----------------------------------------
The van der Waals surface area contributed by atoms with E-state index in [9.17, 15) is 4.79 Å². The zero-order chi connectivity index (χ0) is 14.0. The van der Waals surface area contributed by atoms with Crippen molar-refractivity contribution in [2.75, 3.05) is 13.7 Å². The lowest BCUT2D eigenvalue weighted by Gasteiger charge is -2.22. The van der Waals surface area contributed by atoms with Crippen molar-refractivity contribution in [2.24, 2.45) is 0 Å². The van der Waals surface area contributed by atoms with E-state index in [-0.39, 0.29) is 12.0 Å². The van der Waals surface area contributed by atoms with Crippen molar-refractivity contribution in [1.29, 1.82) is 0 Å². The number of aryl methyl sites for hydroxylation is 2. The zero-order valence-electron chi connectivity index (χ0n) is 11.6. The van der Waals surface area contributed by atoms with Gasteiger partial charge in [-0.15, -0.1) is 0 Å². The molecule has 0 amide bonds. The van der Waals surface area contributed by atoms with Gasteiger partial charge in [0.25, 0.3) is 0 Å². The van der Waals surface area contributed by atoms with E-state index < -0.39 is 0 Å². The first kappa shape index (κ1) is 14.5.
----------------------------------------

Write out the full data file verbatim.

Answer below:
The van der Waals surface area contributed by atoms with E-state index in [9.17, 15) is 4.79 Å². The zero-order chi connectivity index (χ0) is 14.0. The van der Waals surface area contributed by atoms with Crippen molar-refractivity contribution in [2.75, 3.05) is 13.7 Å². The lowest BCUT2D eigenvalue weighted by Gasteiger charge is -2.22. The van der Waals surface area contributed by atoms with Crippen molar-refractivity contribution in [2.24, 2.45) is 0 Å². The van der Waals surface area contributed by atoms with E-state index in [-0.39, 0.29) is 12.0 Å². The van der Waals surface area contributed by atoms with Crippen molar-refractivity contribution in [1.29, 1.82) is 0 Å². The number of aryl methyl sites for hydroxylation is 2. The zero-order valence-electron chi connectivity index (χ0n) is 11.6. The van der Waals surface area contributed by atoms with Gasteiger partial charge in [-0.15, -0.1) is 0 Å². The molecule has 0 amide bonds. The van der Waals surface area contributed by atoms with Gasteiger partial charge in [0.25, 0.3) is 0 Å². The van der Waals surface area contributed by atoms with E-state index < -0.39 is 0 Å². The first kappa shape index (κ1) is 14.5.